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Published on October 3, 2007

Author: Natalia

Source: authorstream.com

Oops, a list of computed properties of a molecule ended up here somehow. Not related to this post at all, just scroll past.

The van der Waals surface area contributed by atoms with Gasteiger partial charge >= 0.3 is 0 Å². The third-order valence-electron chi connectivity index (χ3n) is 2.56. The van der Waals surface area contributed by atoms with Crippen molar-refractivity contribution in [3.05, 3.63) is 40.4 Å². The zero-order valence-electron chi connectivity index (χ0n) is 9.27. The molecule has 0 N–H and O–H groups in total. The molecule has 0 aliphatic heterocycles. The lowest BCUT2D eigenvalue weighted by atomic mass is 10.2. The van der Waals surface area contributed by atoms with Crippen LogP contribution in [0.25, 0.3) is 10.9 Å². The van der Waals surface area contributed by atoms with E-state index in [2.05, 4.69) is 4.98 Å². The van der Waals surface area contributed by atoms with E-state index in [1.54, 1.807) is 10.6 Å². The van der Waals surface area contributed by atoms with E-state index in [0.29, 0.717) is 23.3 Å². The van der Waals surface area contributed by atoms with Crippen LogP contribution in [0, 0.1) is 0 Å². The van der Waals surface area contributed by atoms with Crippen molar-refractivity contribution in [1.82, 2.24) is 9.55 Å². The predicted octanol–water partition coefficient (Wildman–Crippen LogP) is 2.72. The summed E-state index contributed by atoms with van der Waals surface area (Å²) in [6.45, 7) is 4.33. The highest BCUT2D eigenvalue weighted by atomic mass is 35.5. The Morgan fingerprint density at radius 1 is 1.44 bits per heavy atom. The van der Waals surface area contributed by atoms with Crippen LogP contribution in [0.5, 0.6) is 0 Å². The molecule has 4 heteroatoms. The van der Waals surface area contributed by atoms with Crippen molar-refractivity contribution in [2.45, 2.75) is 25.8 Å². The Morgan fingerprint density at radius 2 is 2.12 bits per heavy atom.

Learning Center:  Learning Center Learn about our products, the materials used in their creation, and how our offerings are unique. Sangrila Nepal The Himalayan Kingdom of Nepal:  The Himalayan Kingdom of Nepal Draped between the greatest heights of the Himalayas lies Nepal, a Hindu Kingdom that is blessed with a wealth of cultural diversity and natural magnificence. Temples and stupas grace the old, crooked streets, and everywhere the haunting melodies of flute and sarangi fill the air. Nepal is the birthplace of Lord Buddha, and the home of the most sacred temple in Hinduism, Pashupatinath. It is a prime destination for thousands of travelers eager to trek and climb seven of the highest peaks on earth. Here the traditional arts are still cherished and passed down from old to young, providing a sense of continuity for the nation. It has been said that being in Nepal is the closest thing to being in Heaven, only sooner. Hence, the name “Sangrila” Nepal. What kinds of jewelry do we carry?:  What kinds of jewelry do we carry? Rings Earrings Cuffs/Bracelets/Bangles Pendants Necklaces Anklets Various materials are used to make our unique jewelry :  Various materials are used to make our unique jewelry Focus: Sterling Silver :  Focus: Sterling Silver There is no silver (chandi) in Nepal and so it is most often imported from Tibet or India. It is symbolic of the female in nature and the moon deity. The silver used by Sangrila Nepal is 925 sterling—which is generally regarded as the most desirable as it has a shiny patina. Traditional Nepalese jewelry is usually not of sterling grade, the preference being lower quality coin silver alloys. Focus: Gold :  Focus: Gold Gold is the supreme metal in both Hinduism and Buddhism. Gold symbolizes the sun, fire, and the male. It cannot pollute or be polluted and thus serves to purify. Gold is alloyed with silver or copper to harden it. The most common alloy is 900/1000. Sangrila Nepal’s Pancha Ratna (five gems) bracelets are made using the five protective metals capped with 24K gold. Focus: Copper :  Focus: Copper Copper or tama serves as a base for gold plating or fire gilding. Copper is mined in Nepal and the deposits at Ipa are often called “live” copper because of their purity. The red color of copper associates it with blood and it is considered beneficial to one’s health. Focus: Brass :  Focus: Brass Brass is actually an alloy of copper and zinc resulting in a yellow color metal. Jewelry made of brass or white metal is usually reserved for those who cannot afford gold. In the manufacture of heavy anklets and bracelets with brass, silver is often added. The most popular bracelet worn by Middle Hills women includes the Bagh Mukhe Bala, “Lion Mouth” bracelet, which is often made of base metal alloys including brass, copper, and silver. Five Metal Cuff:  Five Metal Cuff Focus: Iron :  Focus: Iron Iron is believed to drive away evil spirits, but is rarely used in the making of jewelry. In the Terai, children are protected by an iron bead around the waist. Iron can be seen used in anklets for small children in the Raute, a group of nomadic hunters. Anklets are believed to help the legs grow straight, and protect the wearer from ghosts. Iron bells on the anklets, ghangala, make a sound that helps children learn to walk more quickly. The power of iron can be increased if it is made during the lunar eclipse. Focus: Coral :  Focus: Coral The red color of coral, “muga”, associates it with Ganesha. Ox blood red color, flawless texture, and large size all indicate coral of the highest quality. Coral is thought to strengthen the blood and is most effective when worn next to the skin. People believe that if they wear coral they will have success in life. Coral color can range from red to pink/salmon to almost white. Coral Pendant:  Coral Pendant Focus: Turquoise :  Focus: Turquoise Turquoise, called “tuto” in Nepali, is considered to be highest quality when it is sky blue and flawless. “Living” turquoise is blue, while “dead” turquoise is either white or black. During the aging process, it turns green. Turquoise is auspicious and protective; it brings the wearer the best of luck and a new life, can absorb sin, and also assures a safe journey. Turquoise and Coral Pendant:  Turquoise and Coral Pendant Focus: Lapis Lazuli :  Focus: Lapis Lazuli Lapis Lazuli is a blue stone made of several minerals including lazurite, sodalite, hauyne, calcite, and pyrite. The best quality has an intense dark blue color and minor patches of white calcite and brassy yellow pyrite. The highest quality Lapis is found in Afghanistan. Lapis Lazuli is believed to protect the wearer from evil. Lapis Lazuli and Coral Bracelet:  Lapis Lazuli and Coral Bracelet Focus: Moonstone :  Focus: Moonstone Moonstone is indigenous to Nepal; however, the best moonstone is from Sri Lanka and Myanmar. Moonstone distinguishes itself with a blue or white sheen, known as “schiller”. The reflection of light from inside the stone causes this phenomenon. Thin albite layers inside the stone produce a blue sheen, while thicker layers produce a white one. Moonstone Earrings:  Moonstone Earrings Focus: Amber :  Focus: Amber Amber provides protection from sickness and attracts good luck while keeping evil away. It brings the wearer purity, wealth, and peace. The fossilized tree resin actually comes from the Baltic Sea area and is used most often by the Tibeto-Nepalese along with coral and turquoise. Some antique beads have literally been in circulation for hundreds of years and are priceless. Amber Cuff:  Amber Cuff Focus: Pearls and Shells :  Focus: Pearls and Shells Nepalese revere the pearl as a charm against poverty, demons, evil, and disease. It is seen as a sign of peace. The white color symbolizes purity and is representative of Vishnu. Shells are one of the eight auspicious symbols of Buddhism. Right-whorled shells protect against ghost and evil spirits and signify female fertility, the womb, and life. They serve to protect children and the souls of shamans when endangered by evil spirits. Mother-of-pearl is the iridescent lining of shells. Pearl Necklace:  Pearl Necklace Focus: Malachite :  Focus: Malachite The color of malachite is derived from copper. It is carved or polished to show off the alternating bands of dark and light green. Malachite is worn to ward off illness and danger. Malachite is also believed to ease rheumatism. It is a symbol of creativity, and is used to make one conscious of fears and desires. Malachite and Coral Pendant:  Malachite and Coral Pendant Focus: Onyx :  Focus: Onyx The name comes from the Greek word “onux”, which means nail of a finger or claw. Legend says that one day while Aphrodite was sleeping, Eros cut her fingernails and left the clippings scattered on the ground.  Since no parts of a heavenly body can die, the gods turned them into stone, which later became known as onyx. Onyx has straight bands of brown and white or black and white. Onyx is known as one of the best materials for inlay and carving work. It has been stained since ancient Egyptian times in order to change or improve its color. Onyx Bracelet:  Onyx Bracelet Focus: Citrine :  Focus: Citrine Citrine is the yellow or golden-yellow variety of quartz. Citrine’s yellow color is caused by the presence of iron. It’s name is derived from the word citrus. Gem quality citrine is extremely rare; most citrine is heat-treated amethyst. Natural citrine is pale yellow to pale orange, much lighter than the heat-treated material which is dark orange-brown to reddish-brown. Citrine Cuff:  Citrine Cuff Focus: Garnet :  Focus: Garnet Garnet is a beautiful red stone mined in Nepal’s Ganesh Himal eastern hills. However, garnet also occurs in every other color except blue, and most varieties are named for their color. Kathmandu deals in a wide range of these stones, which are well loved because of their beautiful red shade, a favorite of Nepalese women. Its powers include healing, protection, and strength, and it is often worn to relieve inflammations of the skin. It is also believed to regulate the heart and blood flow and aid in curing depression. In the past, garnets were exchanged between friends to symbolize their affection, and to ensure that they met again. Garnet Bracelet:  Garnet Bracelet Focus: Peridot :  Focus: Peridot Peridot has a distinctive olive, or bottle green color, caused by iron, and has an oily or greasy luster. The Crusaders of the Middle Ages brought it back to Europe from St. John’s Island in the Red Sea, where it had already been mined for over 3,500 years. Legend says that peridot was one of the favorite gemstones of Cleopatra and that some of the "emeralds" worn by her were actually peridot. Peridot, Amethyst, and Blue Topaz Earrings:  Peridot, Amethyst, and Blue Topaz Earrings Focus: Amethyst :  Focus: Amethyst Amethyst comes in shades of purple, lilac, or mauve, and shows a bluish or reddish- purple tinge when seen from different angles. It has inclusions that look like thumbprints, feathers, and tiger stripes. Amethyst is traditionally worn to guard against drunkenness, and to instill a serious and sober mind. Amethyst Pendant:  Amethyst Pendant Handmade Goods:  Handmade Goods Handmade goods are always one of a kind. Imperfections are to be expected and add to the originality, uniqueness, and value of the jewelry or goods. Sangrila Nepal specializes in offering a variety of unusual handmade goods. What other products do we offer?:  What other products do we offer? Dhaka Bags and Scarves Lungis Pashmina Scarves Lokta Paper Products Pote Beads Embroidered Bags Rope Bags Focus: Dhaka:  Focus: Dhaka Dhaka is a woven fabric made of mercerized muslin, and originated in the eastern part of Nepal. It is primarily created by Limbu women, who together with the Rai are known as the Kiranti, one of the largest ethnic groups in Nepal. The traditional colors of Dhaka cloth are black, white, red, and orange, though modern designs include a wide range of bright shades. Dhaka patterns are so distinctive that their origin can be readily identified. Today Dhaka is used for clothing, bags, topis, pillow covers, table mats and covers, other home textiles, shawls, and, in particular, attractive scarves. Focus: Lungis:  Focus: Lungis Lungis are traditional skirts also called “wrappers”. They are made from 100% cotton and imprinted with a variety of designs. Lungis can be worn by men and women alike. A 2x1 meter cloth, it is used for daily wear and also as a cover-up when bathing in a stream or river. Focus: Pashmina Scarves:  Focus: Pashmina Scarves Pashmina is the fine hair underlying the thick, outer wool of the Himalayan Kashmir goat (Capra Hircus). Our expert Nepalese artisans weave this wool into scarves, stoles, shawls, and sweaters that are soft and warm. Their skills in this field have been handed down through many generations, and each area offers a distinctive style of weave pattern. Focus: Lokta Paper:  Focus: Lokta Paper Lokta paper comes in solid colors, marbled finish, crinkled surface, and can include natural flowers or leaves. Lokta paper can also be recycled. Sangrila Nepal uses environmentally friendly recycled Lokta paper for its presentation folders. Good quality Lokta paper is acid-free and is often used to record valuable, official documents because of its strong, cross-fibrous texture. The bark is boiled, beaten to a pulp, mixed with water, poured into floating frames, and sun-dried on terraces. Artists hand-dye the paper with vegetable dyes. Traditional Lokta was made by hill people in winter when there was little else to do. Focus: Pote Beads:  Focus: Pote Beads Pote beads are an essential for almost every Nepalese woman. They come in a rainbow of colors, and are usually the supporting strands for a tilhari, either as a necklace or as a belt. Pote beads also have certain quality grades and range from shiny to matte in color. Ason, in Kathmandu, has a large market of specialized Pote bead weavers. There you can watch apprentices learn the craft of stringing at lightning speed, and watch necklaces be restrung or turned into delicate lace masterpieces. Pote Bead Necklaces:  Pote Bead Necklaces Focus: Embroidered Bags:  Focus: Embroidered Bags Sangrila Nepal offers a wide range of innovative embroidered bags using traditional symbols as well as modern designs. Our bags are made of hemp, cotton, velvet, and corduroy, using colorful stitching and beautiful patterns to create unique pieces. Focus: Rope Bags:  Focus: Rope Bags Rope bags are a Nepalese traditional handicraft. Sangrila Nepal has a selection of rope bags in diverse styles, sizes, and patterns. Rope bags are strong and solid, and come in a wide range of colors. Our Nepali Suppliers:  Our Nepali Suppliers We only deal with craftsmen and artisans from Nepal to produce our unique products. We use no child labor. All of our artists are skilled in traditional methods, and many are women. We work with home producers in both the urban centers and outlying areas. Our Commitment to Quality:  Our Commitment to Quality We do our best to offer you only the finest quality products at the most affordable prices. All our goods are handmade in Nepal by small local suppliers who are usually family-based artisan studios using traditional methods and skills to produce fine jewelry and other craft products. Sangrila Nepal’s Social Program:  Sangrila Nepal’s Social Program Sangrila Nepal donates 10% of its profits toward the education of young girls from low income families, as well as providing “seed money” for new businesses. This program is also supported by interested private donors who share our vision of helping people to help themselves through education and equal opportunity. Sangrila Nepal is dedicated to helping preserve traditional arts and crafts while also encouraging young designers. Thank you for joining us!:  Thank you for joining us! We hope you enjoyed this tour of our Learning Center and that it has helped you learn more about the Kingdom of Nepal, its people, and its traditional arts and crafts! Don’t forget to visit us on the web at www.sangrilanepal.com!